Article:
“We believe the Registrar is doing an admirable job,” he said. “However, we feel more can be done.”

Voter fraud was a possibility, with election results capable of drastic alteration by even small numbers of people voting in a constituency where they are registered but do not in fact reside, he said.

The yearly re-registration, done away with by the Progressive Labour Party Government, had been an “onerous and unfair” procedure, Mr Crockwell allowed.

But re-registration every four to five years would keep the Register accurate and elections fairer, he said.

This could be achieved in tandem with fixed terms for calling elections, which are currently subject to the “whim and caprice” of politicians, he said.

“We also feel that we should have absentee voting,” Mr Crockwell continued. “I’m not quite sure why Government has not acted upon this.” People overseas should not be excluded, he said.

“It’s not right; it’s not modern. This is a deficiency that we should deal with as soon as possible.”

Shadow Finance Minister

Grant Gibbons next questioned the Premier on Internal Audit Department allocations.

The Department’s creation in February, 2010, which brought Government into the 21st century, parallel with the private sector, Dr Gibbons told the House.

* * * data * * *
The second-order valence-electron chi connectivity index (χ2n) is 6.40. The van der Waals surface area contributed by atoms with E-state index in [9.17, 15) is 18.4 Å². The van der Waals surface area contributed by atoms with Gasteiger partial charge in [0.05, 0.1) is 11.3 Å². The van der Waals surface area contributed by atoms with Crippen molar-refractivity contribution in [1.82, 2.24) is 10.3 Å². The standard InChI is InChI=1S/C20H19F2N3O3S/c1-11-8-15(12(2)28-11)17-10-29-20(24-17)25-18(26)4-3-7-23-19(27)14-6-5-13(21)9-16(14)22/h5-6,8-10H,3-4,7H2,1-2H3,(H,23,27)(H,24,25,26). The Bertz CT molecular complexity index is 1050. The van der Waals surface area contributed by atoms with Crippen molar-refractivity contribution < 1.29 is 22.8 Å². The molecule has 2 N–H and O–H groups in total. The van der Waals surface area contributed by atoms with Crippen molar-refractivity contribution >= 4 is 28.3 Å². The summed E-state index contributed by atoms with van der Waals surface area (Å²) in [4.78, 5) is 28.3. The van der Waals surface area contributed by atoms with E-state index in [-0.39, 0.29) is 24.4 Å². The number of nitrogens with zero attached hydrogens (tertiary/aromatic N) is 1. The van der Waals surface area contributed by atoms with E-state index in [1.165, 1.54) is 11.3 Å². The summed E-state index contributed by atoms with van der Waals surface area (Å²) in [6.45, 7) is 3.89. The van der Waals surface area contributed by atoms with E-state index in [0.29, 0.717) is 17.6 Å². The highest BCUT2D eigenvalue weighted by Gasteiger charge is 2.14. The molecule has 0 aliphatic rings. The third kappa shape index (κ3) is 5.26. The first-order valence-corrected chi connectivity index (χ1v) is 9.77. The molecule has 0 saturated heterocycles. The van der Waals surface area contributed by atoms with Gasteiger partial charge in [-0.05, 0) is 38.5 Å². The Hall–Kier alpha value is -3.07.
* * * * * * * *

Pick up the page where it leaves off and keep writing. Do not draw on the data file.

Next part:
Its role was important, he said, reminding listeners of the Auditor General’s public report in January which spoke of “a complete disregard of the concept of good stewardship of public money”, Dr Gibbons said.

The Internal Audit Department was “the first line of defence”.

Noting that the department reports to an Auditing Committee, Dr Gibbons asked if the two external individuals appointed to the committee could be identified.

If 46 reports were issued by the Internal Audit Department last year, the One Bermuda Alliance MP asked, could the Premier say how many were planned?

Dr Gibbons also asked if there was a plan to ensure a thorough auditing throughout Government within a set number of years.

And he questioned whether there was a year set for a review from the outside of the Internal Audit Department.

Both Dr Gibbons, and Shadow Minister of Transport

Pamela Gordon-Pamplin, also questioned whether the department had sufficient staff, since the latest Budget book showed that in 2011/12, approximately 50 percent of audit reports were completed within 30 days of the completion of fieldwork down on 75 percent in 2010/11.

Rising to reply, Ms Cox said Government would soon announce methods to improve the accuracy of the Parliamentary Registry, but described regular re-registration as “a sledgehammer to the fly” approach.

Keeping track of voters overseas was a matter soon to be addressed as well, the Premier said.

Regarding the Internal Audit Department, Ms Cox called it heartening that the department head notes “a change in the culture and mindset” of public officials regarding the need for controls.

An independent audit for the department in 2013/14 would be finalised by mid-April, she said.

Premier Paula Cox

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Published March 12, 2012 at 10:07 am (Updated March 12, 2012 at 10:08 am)

OBA favours updating the Parliamentary Registrar every four years